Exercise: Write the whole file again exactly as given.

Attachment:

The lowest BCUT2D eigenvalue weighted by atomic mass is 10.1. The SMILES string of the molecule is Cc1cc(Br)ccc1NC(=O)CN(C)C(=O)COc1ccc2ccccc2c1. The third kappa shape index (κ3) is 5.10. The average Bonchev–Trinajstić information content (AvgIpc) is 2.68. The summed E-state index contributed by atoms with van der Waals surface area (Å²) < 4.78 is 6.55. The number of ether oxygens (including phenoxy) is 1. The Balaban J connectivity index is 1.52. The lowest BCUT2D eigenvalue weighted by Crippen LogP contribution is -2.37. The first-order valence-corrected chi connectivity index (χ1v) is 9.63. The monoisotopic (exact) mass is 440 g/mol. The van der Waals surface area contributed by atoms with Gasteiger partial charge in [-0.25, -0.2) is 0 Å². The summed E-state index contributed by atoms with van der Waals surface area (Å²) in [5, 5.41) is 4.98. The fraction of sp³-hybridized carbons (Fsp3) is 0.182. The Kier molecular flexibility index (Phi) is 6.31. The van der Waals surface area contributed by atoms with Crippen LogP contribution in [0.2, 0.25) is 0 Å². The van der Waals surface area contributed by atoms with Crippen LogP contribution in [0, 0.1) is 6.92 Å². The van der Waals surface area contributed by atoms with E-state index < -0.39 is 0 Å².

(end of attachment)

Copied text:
The lowest BCUT2D eigenvalue weighted by atomic mass is 10.1. The SMILES string of the molecule is Cc1cc(Br)ccc1NC(=O)CN(C)C(=O)COc1ccc2ccccc2c1. The third kappa shape index (κ3) is 5.10. The average Bonchev–Trinajstić information content (AvgIpc) is 2.68. The summed E-state index contributed by atoms with van der Waals surface area (Å²) < 4.78 is 6.55. The number of ether oxygens (including phenoxy) is 1. The Balaban J connectivity index is 1.52. The lowest BCUT2D eigenvalue weighted by Crippen LogP contribution is -2.37. The first-order valence-corrected chi connectivity index (χ1v) is 9.63. The monoisotopic (exact) mass is 440 g/mol. The van der Waals surface area contributed by atoms with Gasteiger partial charge in [-0.25, -0.2) is 0 Å². The summed E-state index contributed by atoms with van der Waals surface area (Å²) in [5, 5.41) is 4.98. The fraction of sp³-hybridized carbons (Fsp3) is 0.182. The Kier molecular flexibility index (Phi) is 6.31. The van der Waals surface area contributed by atoms with Crippen LogP contribution in [0.2, 0.25) is 0 Å². The van der Waals surface area contributed by atoms with Crippen LogP contribution in [0, 0.1) is 6.92 Å². The van der Waals surface area contributed by atoms with E-state index < -0.39 is 0 Å².